Wednesday, August 16, 2006

Jonathan McCabe - Nervous States

Canberra artist Jonathan McCabe is currently showing some digital prints at the Front gallery in Lyneham - the show is called Nervous States, ostensibly referring to the neural net behind the generative process... but it seems to have much wider implications just at the moment, too. I wrote about McCabe's Butterfly Origami Method on generator.x a while ago, and was impressed by the elegance of the generative mechanism and the visual richness of the results. Nervous States is just as elegant, and visually psychedelic, but uses a completely different generative approach.

Like the Butterfly Origami images, there's a sense of materiality here... which is paradoxical, considering the abstraction of the generative techniques. Each image is essentially a visualisation of the output state of a small neural network. The X and Y coordinates correspond to two variables in the connections of the network; the colour of the pixel at that point is a representation of the network's behaviour for those parameters. So the image is a map of system states; coherent colours show areas of relative stability or gradual change; edges show sharp jumps in the output; marbled swirls show complex oscillations.

Technically, this work is pushing the edges in several ways. To select images from the vast range that the system can produce, McCabe first uses an automated analysis based on variation in the image at three levels of scale: the software varies the weighting of the inter-neuron connections, and selects images (maps) with the most variation. However this automated process still generated 6000 candidate images, which McCabe then whittled down to nine for this exhibition.

Generating these images at very high resolutions is a hefty computational task. The solution for McCabe was to make use of the parallel-processing grunt available on the video card. Using the Brook language from the Stanford Graphics Lab, the images are rendered using the parallel pixel processors on an nVidia graphics card.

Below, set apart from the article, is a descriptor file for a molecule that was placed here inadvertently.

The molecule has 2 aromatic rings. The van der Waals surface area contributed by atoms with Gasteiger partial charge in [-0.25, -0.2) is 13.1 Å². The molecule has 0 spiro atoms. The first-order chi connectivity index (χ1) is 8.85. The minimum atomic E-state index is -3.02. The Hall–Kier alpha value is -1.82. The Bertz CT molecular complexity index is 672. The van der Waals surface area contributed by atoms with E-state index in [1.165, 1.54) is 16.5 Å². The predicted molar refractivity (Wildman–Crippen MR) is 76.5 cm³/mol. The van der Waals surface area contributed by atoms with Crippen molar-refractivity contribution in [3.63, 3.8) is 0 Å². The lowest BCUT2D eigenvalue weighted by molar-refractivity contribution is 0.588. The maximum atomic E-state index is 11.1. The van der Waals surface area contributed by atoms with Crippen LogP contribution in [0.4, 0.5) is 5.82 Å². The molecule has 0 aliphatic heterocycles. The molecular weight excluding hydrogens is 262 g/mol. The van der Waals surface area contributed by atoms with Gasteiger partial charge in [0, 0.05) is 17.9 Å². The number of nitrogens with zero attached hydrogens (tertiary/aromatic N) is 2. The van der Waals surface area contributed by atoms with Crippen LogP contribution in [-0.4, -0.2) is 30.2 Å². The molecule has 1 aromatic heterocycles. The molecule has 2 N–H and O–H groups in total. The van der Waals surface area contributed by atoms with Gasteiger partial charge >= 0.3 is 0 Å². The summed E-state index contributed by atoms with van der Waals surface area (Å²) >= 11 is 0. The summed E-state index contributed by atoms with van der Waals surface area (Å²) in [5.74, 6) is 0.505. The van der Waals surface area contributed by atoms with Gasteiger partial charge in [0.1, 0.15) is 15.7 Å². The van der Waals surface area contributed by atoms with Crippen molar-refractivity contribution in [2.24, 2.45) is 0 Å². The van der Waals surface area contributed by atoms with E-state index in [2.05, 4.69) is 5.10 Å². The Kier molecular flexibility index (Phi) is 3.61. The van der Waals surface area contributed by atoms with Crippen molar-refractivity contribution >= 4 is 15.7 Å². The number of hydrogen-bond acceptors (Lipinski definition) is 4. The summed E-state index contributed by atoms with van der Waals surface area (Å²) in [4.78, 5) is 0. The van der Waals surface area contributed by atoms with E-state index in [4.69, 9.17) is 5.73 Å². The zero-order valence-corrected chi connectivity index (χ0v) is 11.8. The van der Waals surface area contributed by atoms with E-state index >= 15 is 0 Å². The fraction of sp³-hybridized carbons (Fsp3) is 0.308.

This work also makes me wonder about communication, meaning and generative art. As McCabe explains them, and in the context of the "nervous" metaphor, the generative system is poetic in itself; the images can be read in that context, as mysterious maps of complex dynamics - or they can function on a more "retinal" level, as sheer visual stimulus - or perhaps both. But how comprehensible is the generative system for a wide audience? Does it matter? Understanding the images as state maps, rather than physical (or even simulated physical) traces and gestures, is a considerable leap of abstraction. And at a time when open-source tools are drawing more and more artists and designers to generative techniques, McCabe's work issues a similar challenge: underneath the initial challenge of learning to code is the conceptual process of understanding, designing and visualising generative systems, and it's those systems that (I'd say) are at the core of the work.

1 comment:

Anonymous said...

great post! thanks for this.. reflected back at dataisnature!